Mpl. City council members vote for both lanes to pass rent control






After six months of grassroots organizing, 11 of 13 Minneapolis City Council members voted in favor of the two charter amendments establishing a process to pass rent control in Minneapolis. They rejected bureaucratic opposition from the city attorney’s office and the Minneapolis Charter Commission, which recommended that city council block the charter amendment allowing tenant-made policy passed by an initiative vote to voters.

Wednesday’s vote at the Policy and Government Oversight Committee (POGO) is an indication of how the city council will vote at its regular meeting this Friday at 9:30 a.m., although organizers are continuing the popular pressure campaign until that every vote is counted. At today’s committee meeting, many city council members said they heard from tenants concerned about getting paid out of town, landlords concerned about gentrification, unions concerned about housing costs of their members, religious communities, etc.

Mayor Frey has indicated he will veto the charter amendment that establishes a tenant-designed pathway to pass rent control through a ballot initiative. Ultimately, however, the Minneapolis City Council has the power to override its veto at its city council meeting on Friday, August 6 at 9:30 a.m. Only 9 of the 11 “yes” votes today would be needed to override the mayor’s veto of the tenant-led option.

“The tenant-led lane is not yet in the ballot on November 2. We are calling on tenants, working class landlords, union members and religious leaders to pack City Hall on Friday August 6 at 9:00 am, ”said Joe Hesla, member of Twin Cities Democratic Socialists of America (TC -DSA) and organizer. with Minneapolis United for Rent Control, “we just saw how the city attorney and the charter commission tried to do the dirty work of the landlords and the real estate lobby, and we have to keep the pressure on until the last vote is counted.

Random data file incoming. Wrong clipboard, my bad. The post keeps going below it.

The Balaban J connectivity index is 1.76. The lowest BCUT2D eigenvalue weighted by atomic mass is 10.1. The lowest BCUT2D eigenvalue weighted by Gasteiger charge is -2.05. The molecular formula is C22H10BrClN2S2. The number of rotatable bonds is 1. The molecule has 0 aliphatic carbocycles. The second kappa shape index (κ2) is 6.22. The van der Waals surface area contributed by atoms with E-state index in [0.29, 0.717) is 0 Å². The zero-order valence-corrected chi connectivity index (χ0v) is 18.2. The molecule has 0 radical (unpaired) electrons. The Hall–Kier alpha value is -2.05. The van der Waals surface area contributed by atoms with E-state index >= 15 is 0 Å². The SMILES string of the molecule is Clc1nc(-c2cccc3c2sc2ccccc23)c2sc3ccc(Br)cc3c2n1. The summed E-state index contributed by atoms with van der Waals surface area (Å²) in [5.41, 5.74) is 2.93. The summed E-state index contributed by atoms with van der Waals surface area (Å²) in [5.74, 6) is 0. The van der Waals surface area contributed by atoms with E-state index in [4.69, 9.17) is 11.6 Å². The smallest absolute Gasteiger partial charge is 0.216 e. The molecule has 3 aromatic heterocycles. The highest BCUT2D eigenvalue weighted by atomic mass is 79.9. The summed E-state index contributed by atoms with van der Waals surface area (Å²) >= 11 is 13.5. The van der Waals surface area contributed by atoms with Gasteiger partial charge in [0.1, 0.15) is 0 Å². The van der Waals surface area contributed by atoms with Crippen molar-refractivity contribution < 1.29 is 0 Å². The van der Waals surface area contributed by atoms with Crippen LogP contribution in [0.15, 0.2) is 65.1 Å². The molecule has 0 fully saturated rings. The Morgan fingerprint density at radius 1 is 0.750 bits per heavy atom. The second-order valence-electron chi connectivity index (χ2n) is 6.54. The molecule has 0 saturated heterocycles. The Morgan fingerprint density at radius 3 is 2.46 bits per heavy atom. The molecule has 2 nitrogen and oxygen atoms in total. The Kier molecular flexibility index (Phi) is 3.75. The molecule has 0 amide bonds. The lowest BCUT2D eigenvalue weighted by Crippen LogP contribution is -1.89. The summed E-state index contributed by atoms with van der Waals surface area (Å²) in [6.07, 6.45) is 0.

One of the main arguments the Charter Commission and the city attorney tried to use against a tenant-led ballot initiative was that it would establish “majority tyranny.” Organizers pointed out that when the Charter Commission says it wants to protect the interests of minorities, it means the economic elite, such as business owners, developers and foreign investors who continue to profit from this housing crisis. The dreaded majority in this case are tenants, working-class landlords, and black, native and immigrant communities, who are most affected by these skyrocketing rent increases.

The other argument they used was that tenants would create a bad rent control policy. Organizers at Minneapolis United for Rent Control point out that their proposed policy, which caps rent increases at 3% per year and applies universally to all units, is in fact consistent with key findings from the city council’s own study. Minneapolis conducted by the Center for Urban and Regional Affairs (CURA). See MURC’s statement on the CURA study here.

Minneapolis United for Rent Control is supported by many organizations including the Harrison Neighborhood Association, Socialist Alternative, Minnesota Nurses Association (MNA), Corcoran Neighborhood Organization, Centro de Trabajadores Unidos en Lucha (CTUL), Minnesota Association of Professional Employees (MAPE) ), Minneapolis Federation of Teachers and Educational Support Professionals (MFT 59), Unite HERE Local 17, Restaurant Opportunities Center – MN, Black Visions, Reclaim the Block, Inqulinxs Unidxs por Justicia, Cedar Riverside Community Council, Seward Neighborhood Group, Twin Cities Democratic Socialists of America (TC-DSA) and many faith-based organizations, led by Shiloh Temple International Ministries.



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